While the Syrian civil war is far from over, conditions have improved in some areas, enough so that displaced Syrians are returning home in large numbers.
So far in 2017, 600,000 Syrians have returned to their homes, according to the United Nations.
The displaced men, women, and children are returning to their places of origin primarily to protect their homes and assets and because the economic situation had appeared to improve, according to interviews conducted by the UN. Other reasons for returning include cultural barriers that made it hard to integrate in the places they were temporarily staying, perceived safety in their places of origin, and a lack of economic opportunity in other regions.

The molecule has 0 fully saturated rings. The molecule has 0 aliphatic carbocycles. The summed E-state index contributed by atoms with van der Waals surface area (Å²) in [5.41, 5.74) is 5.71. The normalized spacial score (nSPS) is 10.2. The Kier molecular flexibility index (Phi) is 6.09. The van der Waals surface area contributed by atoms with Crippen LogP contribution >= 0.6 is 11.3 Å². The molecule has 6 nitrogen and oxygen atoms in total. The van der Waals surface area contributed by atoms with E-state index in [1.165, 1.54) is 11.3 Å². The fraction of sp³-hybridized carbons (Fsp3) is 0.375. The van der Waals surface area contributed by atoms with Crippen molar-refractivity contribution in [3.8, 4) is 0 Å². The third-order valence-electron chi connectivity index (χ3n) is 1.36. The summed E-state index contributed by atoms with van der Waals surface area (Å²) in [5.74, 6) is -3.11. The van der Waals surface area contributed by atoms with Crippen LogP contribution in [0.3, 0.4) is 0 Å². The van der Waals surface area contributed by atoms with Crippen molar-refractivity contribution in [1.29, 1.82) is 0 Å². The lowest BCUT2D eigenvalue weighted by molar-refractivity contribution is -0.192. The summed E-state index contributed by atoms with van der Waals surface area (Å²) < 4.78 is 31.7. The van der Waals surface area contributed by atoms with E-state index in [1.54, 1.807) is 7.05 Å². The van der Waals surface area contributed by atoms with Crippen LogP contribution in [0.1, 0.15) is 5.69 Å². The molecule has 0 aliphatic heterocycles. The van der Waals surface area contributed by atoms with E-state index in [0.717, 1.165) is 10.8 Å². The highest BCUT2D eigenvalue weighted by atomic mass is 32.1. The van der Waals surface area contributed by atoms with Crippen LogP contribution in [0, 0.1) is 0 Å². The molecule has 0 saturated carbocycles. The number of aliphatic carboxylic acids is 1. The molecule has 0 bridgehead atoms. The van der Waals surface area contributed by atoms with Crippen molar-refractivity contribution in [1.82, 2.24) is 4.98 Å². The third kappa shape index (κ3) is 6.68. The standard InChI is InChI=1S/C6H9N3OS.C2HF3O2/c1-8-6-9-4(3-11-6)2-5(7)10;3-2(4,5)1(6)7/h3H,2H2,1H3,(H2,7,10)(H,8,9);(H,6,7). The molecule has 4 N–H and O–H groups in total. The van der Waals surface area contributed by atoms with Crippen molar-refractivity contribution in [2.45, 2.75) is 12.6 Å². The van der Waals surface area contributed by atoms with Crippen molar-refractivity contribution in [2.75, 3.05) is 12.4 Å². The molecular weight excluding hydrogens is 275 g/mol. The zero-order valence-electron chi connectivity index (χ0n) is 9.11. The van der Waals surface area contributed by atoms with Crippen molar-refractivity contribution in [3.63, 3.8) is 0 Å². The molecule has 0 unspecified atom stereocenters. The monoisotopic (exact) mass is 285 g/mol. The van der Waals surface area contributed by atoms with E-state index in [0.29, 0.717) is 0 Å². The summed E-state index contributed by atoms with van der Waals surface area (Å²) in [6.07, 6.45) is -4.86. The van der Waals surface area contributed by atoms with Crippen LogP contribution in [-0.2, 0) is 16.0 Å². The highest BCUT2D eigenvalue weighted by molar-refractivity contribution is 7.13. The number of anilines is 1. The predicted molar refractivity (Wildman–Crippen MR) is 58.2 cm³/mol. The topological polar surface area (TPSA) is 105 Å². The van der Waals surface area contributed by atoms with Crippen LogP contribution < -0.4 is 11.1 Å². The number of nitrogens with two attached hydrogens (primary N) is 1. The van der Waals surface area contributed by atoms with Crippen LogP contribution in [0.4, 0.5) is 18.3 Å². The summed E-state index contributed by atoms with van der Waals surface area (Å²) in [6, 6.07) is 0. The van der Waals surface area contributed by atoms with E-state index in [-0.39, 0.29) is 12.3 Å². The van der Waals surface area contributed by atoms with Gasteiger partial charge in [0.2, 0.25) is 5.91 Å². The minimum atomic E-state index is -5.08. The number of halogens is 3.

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Most people returned to Aleppo, the site of a brutal showdown between the Syrian regime and rebel forces last year.
The majority of those who have returned have access to food, but less than half have access to water and health services because infrastructure has been destroyed during the conflict.
The lack of infrastructure is one reason why the UN cautions against celebration. Another reason is that as people are returning, even more people are getting displaced.
So far in 2017, an estimated 808,661 people have been displaced, essentially cancelling out any overall return to normalcy.
The Syrian civil war has produced an estimated 5 million refugees and caused another 6 million to be internally displaced. Overall, more than 13 million people need humanitarian aid.
“The conflict in Syria may be complex, but ensuring people are protected and supported is our imperative as humanitarians, and as human beings,” said UN humanitarian chief Stephen O’Brien in a statement. “None of us should stand silent while civilians suffer and while fear tactics and the denial of food, water, medical supplies, and other forms of aid are used as methods of war.”